Europe's online source of news, data & analysis for professionals involved in packaged media and new delivery technologies

If UltraViolet replaces discs, worldwide accounts could hit 100 million by 2020

There are to date 12 million UltraViolet accounts registered, mostly in the US. Though when it comes to 'active' accounts - defined as storing multiple titles and regular access - they might represent 40% of the total in these early years of implementation. In a recent webinar on the future of UltraViolet, Michael Inouye, senior analyst at ABI Research, expects 'stickiness' to grow bringing the proportion of active account to 80% of registered UV accounts.

Based on the US experience, the overtly complicated and clunky procedures (multiple accounts, business rules) of the early days have largely been ironed out, but there are still lingering issues pertaining to the accounts, says Inouye. There are linking issues that open the door to a blame game between the content owners and service providers, and there are issues with multiple registrations related to the same account.

Forecasting the number of actives UV accounts is based on assumptions regarding whether UltraViolet will replace physical media, how fast, or if at all. Inouye formulates three scenarios to 2020:

High. Active UltraViolet accounts reach a penetration rate that largely secures its position as the replacement for physical media. Forecasting: 100 million accounts worldwide.

Mid. Active UltraViolet accounts reach a penetration rate that suggests it will be the replacement physical media. Forecasting: over 651 million accounts worldwide.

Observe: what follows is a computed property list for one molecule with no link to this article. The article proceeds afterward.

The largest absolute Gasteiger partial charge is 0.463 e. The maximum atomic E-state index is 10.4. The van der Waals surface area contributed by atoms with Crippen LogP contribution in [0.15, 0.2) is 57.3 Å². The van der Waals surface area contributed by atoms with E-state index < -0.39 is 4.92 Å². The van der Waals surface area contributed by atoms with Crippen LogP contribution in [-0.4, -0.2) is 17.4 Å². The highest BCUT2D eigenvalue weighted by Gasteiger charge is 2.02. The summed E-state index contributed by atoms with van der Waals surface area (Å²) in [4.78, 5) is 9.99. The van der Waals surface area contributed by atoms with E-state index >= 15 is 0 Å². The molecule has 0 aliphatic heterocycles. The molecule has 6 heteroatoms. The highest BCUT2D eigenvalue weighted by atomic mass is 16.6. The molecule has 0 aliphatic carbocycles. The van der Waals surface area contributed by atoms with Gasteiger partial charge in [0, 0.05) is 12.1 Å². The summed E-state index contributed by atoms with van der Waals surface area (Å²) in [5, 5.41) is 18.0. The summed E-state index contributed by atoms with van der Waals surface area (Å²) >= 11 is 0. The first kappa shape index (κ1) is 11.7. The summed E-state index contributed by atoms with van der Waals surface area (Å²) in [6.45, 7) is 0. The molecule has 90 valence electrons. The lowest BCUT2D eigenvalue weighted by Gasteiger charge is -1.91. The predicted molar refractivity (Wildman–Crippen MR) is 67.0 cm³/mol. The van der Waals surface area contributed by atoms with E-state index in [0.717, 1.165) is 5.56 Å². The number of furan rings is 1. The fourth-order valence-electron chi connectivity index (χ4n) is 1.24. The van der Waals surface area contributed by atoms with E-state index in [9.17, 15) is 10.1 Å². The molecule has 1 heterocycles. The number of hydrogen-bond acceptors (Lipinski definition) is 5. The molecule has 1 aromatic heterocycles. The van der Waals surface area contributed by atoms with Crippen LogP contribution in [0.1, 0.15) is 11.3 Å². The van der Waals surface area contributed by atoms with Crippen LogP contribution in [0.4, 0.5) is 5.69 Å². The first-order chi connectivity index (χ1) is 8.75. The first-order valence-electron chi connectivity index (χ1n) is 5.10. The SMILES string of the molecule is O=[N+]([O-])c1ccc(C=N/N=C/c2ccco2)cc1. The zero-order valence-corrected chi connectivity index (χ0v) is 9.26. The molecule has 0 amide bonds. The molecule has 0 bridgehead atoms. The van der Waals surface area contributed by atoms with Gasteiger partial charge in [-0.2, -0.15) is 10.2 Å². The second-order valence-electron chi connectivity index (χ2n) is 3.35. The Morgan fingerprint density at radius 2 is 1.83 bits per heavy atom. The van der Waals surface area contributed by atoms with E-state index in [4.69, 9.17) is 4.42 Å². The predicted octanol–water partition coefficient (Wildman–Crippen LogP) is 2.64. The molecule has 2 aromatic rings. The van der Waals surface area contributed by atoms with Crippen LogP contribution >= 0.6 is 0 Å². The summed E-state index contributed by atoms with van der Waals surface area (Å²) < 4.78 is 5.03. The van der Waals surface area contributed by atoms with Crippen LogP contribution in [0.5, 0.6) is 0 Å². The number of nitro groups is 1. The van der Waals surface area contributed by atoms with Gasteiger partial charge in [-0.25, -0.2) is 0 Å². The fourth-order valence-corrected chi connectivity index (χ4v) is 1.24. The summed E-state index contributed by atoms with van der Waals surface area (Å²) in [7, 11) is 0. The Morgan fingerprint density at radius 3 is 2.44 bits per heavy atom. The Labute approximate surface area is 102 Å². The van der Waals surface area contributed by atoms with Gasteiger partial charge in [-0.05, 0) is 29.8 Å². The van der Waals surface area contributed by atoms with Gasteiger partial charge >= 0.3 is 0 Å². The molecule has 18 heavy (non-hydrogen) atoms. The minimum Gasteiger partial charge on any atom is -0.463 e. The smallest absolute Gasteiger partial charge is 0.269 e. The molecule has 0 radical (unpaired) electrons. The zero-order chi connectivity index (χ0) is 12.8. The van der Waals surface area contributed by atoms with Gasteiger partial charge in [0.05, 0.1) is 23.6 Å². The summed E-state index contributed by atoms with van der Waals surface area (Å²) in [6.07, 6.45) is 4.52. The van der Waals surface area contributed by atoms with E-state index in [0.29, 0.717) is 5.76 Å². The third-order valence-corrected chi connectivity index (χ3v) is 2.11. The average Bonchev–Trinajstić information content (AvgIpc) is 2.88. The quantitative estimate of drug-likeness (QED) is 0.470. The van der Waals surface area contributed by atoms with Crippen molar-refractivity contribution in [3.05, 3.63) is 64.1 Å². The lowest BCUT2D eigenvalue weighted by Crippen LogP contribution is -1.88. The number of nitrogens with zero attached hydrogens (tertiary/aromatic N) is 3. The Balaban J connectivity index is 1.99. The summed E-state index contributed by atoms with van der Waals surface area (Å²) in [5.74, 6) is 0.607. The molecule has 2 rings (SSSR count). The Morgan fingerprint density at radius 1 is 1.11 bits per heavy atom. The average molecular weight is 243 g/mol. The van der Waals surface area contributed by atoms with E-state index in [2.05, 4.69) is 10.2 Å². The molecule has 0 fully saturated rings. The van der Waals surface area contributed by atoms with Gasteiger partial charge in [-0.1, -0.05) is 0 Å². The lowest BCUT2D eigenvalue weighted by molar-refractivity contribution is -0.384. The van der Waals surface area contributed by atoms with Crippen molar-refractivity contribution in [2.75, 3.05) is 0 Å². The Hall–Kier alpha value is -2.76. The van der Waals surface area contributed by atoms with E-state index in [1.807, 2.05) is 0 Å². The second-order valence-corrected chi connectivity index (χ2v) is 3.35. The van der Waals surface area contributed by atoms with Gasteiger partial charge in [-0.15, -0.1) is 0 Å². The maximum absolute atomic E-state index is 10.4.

Low. Active UltraViolet accounts reach a penetration rate that will make it difficult for UV to establish itself as the replacement for physical media. Forecasting: over 37 million accounts worldwide.

The analyst points out that UV is still mostly tied to physical media. UV is bundled with Blu-ray discs and there is still no UV rentals.

Inouye believes that the time for digital libraries has not yet arrived. To replace physical libraries "consumers must rip content, store on a NAS, and publish using DLNA or iTunes." Fair-use laws or courts generally treat content as software licensing with device restrictions. The Common File Format (CFF) might help, although Inouye reckons business rules might undermine adoption. He also notes that Kaleidescape provides a closed turnkey system starting at $10,000.

Retailers prefer 'captive' consumers, notably iTunes and Amazon. The fact that Disney and Apple do not participate to its ecosystem will minimize the portability of UltraViolet.

The ABI Research analyst believes that UV implementation would be helped if studios were pushing catalogue titles into UV. It would be cheaper that publishing a Blu-ray disc version and could be turned on quickly when the motivation exists.

Ultimately, UltraViolet's success will depend on the value consumers place on the entire UV ecosystem. If competing retailers are perceived to offer a better value (e.g. more user-friendly ecosystem), consumers will migrate to cloud-based content delivery, but away from UltraViolet.

Story filed 05.08.13

Bookmark and Share

Article Comments

comments powered by Disqus